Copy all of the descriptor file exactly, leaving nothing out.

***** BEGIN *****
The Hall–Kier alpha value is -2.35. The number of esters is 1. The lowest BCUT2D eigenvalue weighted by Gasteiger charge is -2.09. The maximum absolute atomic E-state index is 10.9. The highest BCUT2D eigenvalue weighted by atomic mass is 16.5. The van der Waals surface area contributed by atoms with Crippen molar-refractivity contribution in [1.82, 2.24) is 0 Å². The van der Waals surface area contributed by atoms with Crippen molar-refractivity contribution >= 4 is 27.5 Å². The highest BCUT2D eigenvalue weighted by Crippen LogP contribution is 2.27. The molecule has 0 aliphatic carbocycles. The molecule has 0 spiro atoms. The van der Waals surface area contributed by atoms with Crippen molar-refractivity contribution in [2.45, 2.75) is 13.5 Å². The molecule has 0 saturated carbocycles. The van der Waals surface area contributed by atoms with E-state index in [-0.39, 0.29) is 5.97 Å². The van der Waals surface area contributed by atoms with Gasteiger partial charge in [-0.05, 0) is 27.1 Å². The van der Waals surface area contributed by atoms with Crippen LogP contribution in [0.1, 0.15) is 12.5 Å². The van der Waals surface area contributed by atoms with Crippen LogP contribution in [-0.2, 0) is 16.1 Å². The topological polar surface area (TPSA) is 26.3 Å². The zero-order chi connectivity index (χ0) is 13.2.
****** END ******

The Hall–Kier alpha value is -2.35. The number of esters is 1. The lowest BCUT2D eigenvalue weighted by Gasteiger charge is -2.09. The maximum absolute atomic E-state index is 10.9. The highest BCUT2D eigenvalue weighted by atomic mass is 16.5. The van der Waals surface area contributed by atoms with Crippen molar-refractivity contribution in [1.82, 2.24) is 0 Å². The van der Waals surface area contributed by atoms with Crippen molar-refractivity contribution >= 4 is 27.5 Å². The highest BCUT2D eigenvalue weighted by Crippen LogP contribution is 2.27. The molecule has 0 aliphatic carbocycles. The molecule has 0 spiro atoms. The van der Waals surface area contributed by atoms with Crippen molar-refractivity contribution in [2.45, 2.75) is 13.5 Å². The molecule has 0 saturated carbocycles. The van der Waals surface area contributed by atoms with E-state index in [-0.39, 0.29) is 5.97 Å². The van der Waals surface area contributed by atoms with Gasteiger partial charge in [-0.05, 0) is 27.1 Å². The van der Waals surface area contributed by atoms with Crippen LogP contribution in [0.1, 0.15) is 12.5 Å². The van der Waals surface area contributed by atoms with Crippen LogP contribution in [-0.2, 0) is 16.1 Å². The topological polar surface area (TPSA) is 26.3 Å². The zero-order chi connectivity index (χ0) is 13.2.